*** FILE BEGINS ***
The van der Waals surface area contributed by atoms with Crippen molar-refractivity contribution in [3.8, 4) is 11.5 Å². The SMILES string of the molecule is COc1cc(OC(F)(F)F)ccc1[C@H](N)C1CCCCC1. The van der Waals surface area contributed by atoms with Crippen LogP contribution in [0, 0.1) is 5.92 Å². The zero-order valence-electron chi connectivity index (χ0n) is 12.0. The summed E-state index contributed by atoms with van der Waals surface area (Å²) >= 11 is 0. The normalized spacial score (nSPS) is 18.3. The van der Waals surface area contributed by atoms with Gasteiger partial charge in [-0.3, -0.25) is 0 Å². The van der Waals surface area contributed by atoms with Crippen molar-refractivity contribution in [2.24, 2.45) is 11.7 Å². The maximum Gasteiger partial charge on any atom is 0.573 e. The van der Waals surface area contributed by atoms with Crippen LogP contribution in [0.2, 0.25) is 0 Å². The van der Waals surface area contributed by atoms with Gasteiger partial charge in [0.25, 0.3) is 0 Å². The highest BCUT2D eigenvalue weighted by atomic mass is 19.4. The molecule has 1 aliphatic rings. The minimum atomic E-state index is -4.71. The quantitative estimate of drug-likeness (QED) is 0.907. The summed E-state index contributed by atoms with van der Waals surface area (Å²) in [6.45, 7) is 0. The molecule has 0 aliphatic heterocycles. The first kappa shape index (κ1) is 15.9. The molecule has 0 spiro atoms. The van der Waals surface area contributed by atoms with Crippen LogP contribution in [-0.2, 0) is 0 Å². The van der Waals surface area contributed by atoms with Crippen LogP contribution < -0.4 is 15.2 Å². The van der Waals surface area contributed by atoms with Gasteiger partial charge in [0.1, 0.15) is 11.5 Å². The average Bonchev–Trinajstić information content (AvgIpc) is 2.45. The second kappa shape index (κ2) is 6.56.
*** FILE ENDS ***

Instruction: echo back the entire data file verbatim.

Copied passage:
The van der Waals surface area contributed by atoms with Crippen molar-refractivity contribution in [3.8, 4) is 11.5 Å². The SMILES string of the molecule is COc1cc(OC(F)(F)F)ccc1[C@H](N)C1CCCCC1. The van der Waals surface area contributed by atoms with Crippen LogP contribution in [0, 0.1) is 5.92 Å². The zero-order valence-electron chi connectivity index (χ0n) is 12.0. The summed E-state index contributed by atoms with van der Waals surface area (Å²) >= 11 is 0. The normalized spacial score (nSPS) is 18.3. The van der Waals surface area contributed by atoms with Gasteiger partial charge in [-0.3, -0.25) is 0 Å². The van der Waals surface area contributed by atoms with Crippen molar-refractivity contribution in [2.24, 2.45) is 11.7 Å². The maximum Gasteiger partial charge on any atom is 0.573 e. The van der Waals surface area contributed by atoms with Crippen LogP contribution in [0.2, 0.25) is 0 Å². The van der Waals surface area contributed by atoms with Gasteiger partial charge in [0.25, 0.3) is 0 Å². The highest BCUT2D eigenvalue weighted by atomic mass is 19.4. The molecule has 1 aliphatic rings. The minimum atomic E-state index is -4.71. The quantitative estimate of drug-likeness (QED) is 0.907. The summed E-state index contributed by atoms with van der Waals surface area (Å²) in [6.45, 7) is 0. The molecule has 0 aliphatic heterocycles. The first kappa shape index (κ1) is 15.9. The molecule has 0 spiro atoms. The van der Waals surface area contributed by atoms with Crippen LogP contribution in [-0.2, 0) is 0 Å². The van der Waals surface area contributed by atoms with Crippen LogP contribution < -0.4 is 15.2 Å². The van der Waals surface area contributed by atoms with Gasteiger partial charge in [0.1, 0.15) is 11.5 Å². The average Bonchev–Trinajstić information content (AvgIpc) is 2.45. The second kappa shape index (κ2) is 6.56.